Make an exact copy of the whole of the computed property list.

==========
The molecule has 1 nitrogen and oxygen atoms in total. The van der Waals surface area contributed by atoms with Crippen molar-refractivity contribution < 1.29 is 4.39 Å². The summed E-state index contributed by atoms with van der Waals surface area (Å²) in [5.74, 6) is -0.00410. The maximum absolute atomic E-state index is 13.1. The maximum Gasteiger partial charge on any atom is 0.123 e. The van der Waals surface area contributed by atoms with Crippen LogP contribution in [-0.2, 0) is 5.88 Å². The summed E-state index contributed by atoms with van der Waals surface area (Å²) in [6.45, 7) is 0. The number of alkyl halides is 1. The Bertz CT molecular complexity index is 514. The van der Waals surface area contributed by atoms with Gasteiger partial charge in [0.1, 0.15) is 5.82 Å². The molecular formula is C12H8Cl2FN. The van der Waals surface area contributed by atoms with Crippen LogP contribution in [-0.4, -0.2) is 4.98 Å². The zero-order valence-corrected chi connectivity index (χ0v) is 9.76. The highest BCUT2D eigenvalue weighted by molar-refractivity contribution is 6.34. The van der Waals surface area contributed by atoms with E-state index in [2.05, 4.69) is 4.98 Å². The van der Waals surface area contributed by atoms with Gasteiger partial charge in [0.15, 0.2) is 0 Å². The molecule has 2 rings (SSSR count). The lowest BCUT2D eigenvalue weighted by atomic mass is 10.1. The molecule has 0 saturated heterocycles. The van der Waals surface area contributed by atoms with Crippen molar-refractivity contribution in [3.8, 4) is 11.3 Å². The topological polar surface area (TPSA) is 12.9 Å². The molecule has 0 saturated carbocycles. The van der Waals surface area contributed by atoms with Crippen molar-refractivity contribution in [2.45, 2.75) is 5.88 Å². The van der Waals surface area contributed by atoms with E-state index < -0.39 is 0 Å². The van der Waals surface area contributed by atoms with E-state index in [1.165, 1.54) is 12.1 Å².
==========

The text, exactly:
The molecule has 1 nitrogen and oxygen atoms in total. The van der Waals surface area contributed by atoms with Crippen molar-refractivity contribution < 1.29 is 4.39 Å². The summed E-state index contributed by atoms with van der Waals surface area (Å²) in [5.74, 6) is -0.00410. The maximum absolute atomic E-state index is 13.1. The maximum Gasteiger partial charge on any atom is 0.123 e. The van der Waals surface area contributed by atoms with Crippen LogP contribution in [-0.2, 0) is 5.88 Å². The summed E-state index contributed by atoms with van der Waals surface area (Å²) in [6.45, 7) is 0. The number of alkyl halides is 1. The Bertz CT molecular complexity index is 514. The van der Waals surface area contributed by atoms with Gasteiger partial charge in [0.1, 0.15) is 5.82 Å². The molecular formula is C12H8Cl2FN. The van der Waals surface area contributed by atoms with Crippen LogP contribution in [-0.4, -0.2) is 4.98 Å². The zero-order valence-corrected chi connectivity index (χ0v) is 9.76. The highest BCUT2D eigenvalue weighted by molar-refractivity contribution is 6.34. The van der Waals surface area contributed by atoms with E-state index in [2.05, 4.69) is 4.98 Å². The van der Waals surface area contributed by atoms with Gasteiger partial charge in [0.15, 0.2) is 0 Å². The molecule has 2 rings (SSSR count). The lowest BCUT2D eigenvalue weighted by atomic mass is 10.1. The molecule has 0 saturated heterocycles. The van der Waals surface area contributed by atoms with Crippen molar-refractivity contribution in [3.8, 4) is 11.3 Å². The topological polar surface area (TPSA) is 12.9 Å². The molecule has 0 saturated carbocycles. The van der Waals surface area contributed by atoms with Crippen molar-refractivity contribution in [2.45, 2.75) is 5.88 Å². The van der Waals surface area contributed by atoms with E-state index < -0.39 is 0 Å². The van der Waals surface area contributed by atoms with E-state index in [1.165, 1.54) is 12.1 Å².